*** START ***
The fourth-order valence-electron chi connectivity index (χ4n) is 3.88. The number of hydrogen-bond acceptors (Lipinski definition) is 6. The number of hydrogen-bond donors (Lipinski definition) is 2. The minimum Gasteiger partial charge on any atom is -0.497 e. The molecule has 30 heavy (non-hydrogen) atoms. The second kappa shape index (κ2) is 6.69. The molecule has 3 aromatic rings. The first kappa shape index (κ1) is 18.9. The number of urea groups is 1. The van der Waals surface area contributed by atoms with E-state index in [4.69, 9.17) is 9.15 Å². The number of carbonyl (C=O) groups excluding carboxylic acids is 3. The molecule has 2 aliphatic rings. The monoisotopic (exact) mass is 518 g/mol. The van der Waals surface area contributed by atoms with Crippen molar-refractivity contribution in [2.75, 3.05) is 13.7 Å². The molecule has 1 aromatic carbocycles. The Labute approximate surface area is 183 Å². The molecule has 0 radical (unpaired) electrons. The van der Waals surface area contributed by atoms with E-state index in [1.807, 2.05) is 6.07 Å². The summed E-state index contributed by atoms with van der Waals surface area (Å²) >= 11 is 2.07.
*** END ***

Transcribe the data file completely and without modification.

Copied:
The fourth-order valence-electron chi connectivity index (χ4n) is 3.88. The number of hydrogen-bond acceptors (Lipinski definition) is 6. The number of hydrogen-bond donors (Lipinski definition) is 2. The minimum Gasteiger partial charge on any atom is -0.497 e. The molecule has 30 heavy (non-hydrogen) atoms. The second kappa shape index (κ2) is 6.69. The molecule has 3 aromatic rings. The first kappa shape index (κ1) is 18.9. The number of urea groups is 1. The van der Waals surface area contributed by atoms with E-state index in [4.69, 9.17) is 9.15 Å². The number of carbonyl (C=O) groups excluding carboxylic acids is 3. The molecule has 2 aliphatic rings. The monoisotopic (exact) mass is 518 g/mol. The van der Waals surface area contributed by atoms with Crippen molar-refractivity contribution in [2.75, 3.05) is 13.7 Å². The molecule has 1 aromatic carbocycles. The Labute approximate surface area is 183 Å². The molecule has 0 radical (unpaired) electrons. The van der Waals surface area contributed by atoms with E-state index in [1.807, 2.05) is 6.07 Å². The summed E-state index contributed by atoms with van der Waals surface area (Å²) >= 11 is 2.07.